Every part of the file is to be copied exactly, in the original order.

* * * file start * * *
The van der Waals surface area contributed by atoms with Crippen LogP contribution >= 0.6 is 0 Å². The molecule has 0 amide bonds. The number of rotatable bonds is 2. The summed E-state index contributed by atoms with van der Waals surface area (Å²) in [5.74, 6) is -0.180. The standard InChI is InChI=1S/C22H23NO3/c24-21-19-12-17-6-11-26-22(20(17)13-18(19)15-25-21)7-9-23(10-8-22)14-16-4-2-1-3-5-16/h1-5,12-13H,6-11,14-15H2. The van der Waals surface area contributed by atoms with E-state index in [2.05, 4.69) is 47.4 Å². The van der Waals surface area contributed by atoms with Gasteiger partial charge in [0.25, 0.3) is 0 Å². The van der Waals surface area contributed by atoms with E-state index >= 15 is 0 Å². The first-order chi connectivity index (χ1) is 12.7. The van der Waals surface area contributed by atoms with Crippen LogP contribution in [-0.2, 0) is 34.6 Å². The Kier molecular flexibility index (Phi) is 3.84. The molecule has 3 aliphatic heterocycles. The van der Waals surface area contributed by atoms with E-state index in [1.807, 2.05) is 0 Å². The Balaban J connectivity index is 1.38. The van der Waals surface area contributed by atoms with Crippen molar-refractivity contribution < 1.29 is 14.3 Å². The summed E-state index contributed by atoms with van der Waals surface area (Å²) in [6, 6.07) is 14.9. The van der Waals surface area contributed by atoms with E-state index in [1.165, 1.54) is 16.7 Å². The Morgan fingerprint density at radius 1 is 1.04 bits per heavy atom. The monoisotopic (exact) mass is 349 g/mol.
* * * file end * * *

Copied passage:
The van der Waals surface area contributed by atoms with Crippen LogP contribution >= 0.6 is 0 Å². The molecule has 0 amide bonds. The number of rotatable bonds is 2. The summed E-state index contributed by atoms with van der Waals surface area (Å²) in [5.74, 6) is -0.180. The standard InChI is InChI=1S/C22H23NO3/c24-21-19-12-17-6-11-26-22(20(17)13-18(19)15-25-21)7-9-23(10-8-22)14-16-4-2-1-3-5-16/h1-5,12-13H,6-11,14-15H2. The van der Waals surface area contributed by atoms with E-state index in [2.05, 4.69) is 47.4 Å². The van der Waals surface area contributed by atoms with Gasteiger partial charge in [0.25, 0.3) is 0 Å². The van der Waals surface area contributed by atoms with E-state index >= 15 is 0 Å². The first-order chi connectivity index (χ1) is 12.7. The van der Waals surface area contributed by atoms with Crippen LogP contribution in [-0.2, 0) is 34.6 Å². The Kier molecular flexibility index (Phi) is 3.84. The molecule has 3 aliphatic heterocycles. The van der Waals surface area contributed by atoms with E-state index in [1.807, 2.05) is 0 Å². The Balaban J connectivity index is 1.38. The van der Waals surface area contributed by atoms with Crippen molar-refractivity contribution < 1.29 is 14.3 Å². The summed E-state index contributed by atoms with van der Waals surface area (Å²) in [6, 6.07) is 14.9. The van der Waals surface area contributed by atoms with E-state index in [1.165, 1.54) is 16.7 Å². The Morgan fingerprint density at radius 1 is 1.04 bits per heavy atom. The monoisotopic (exact) mass is 349 g/mol.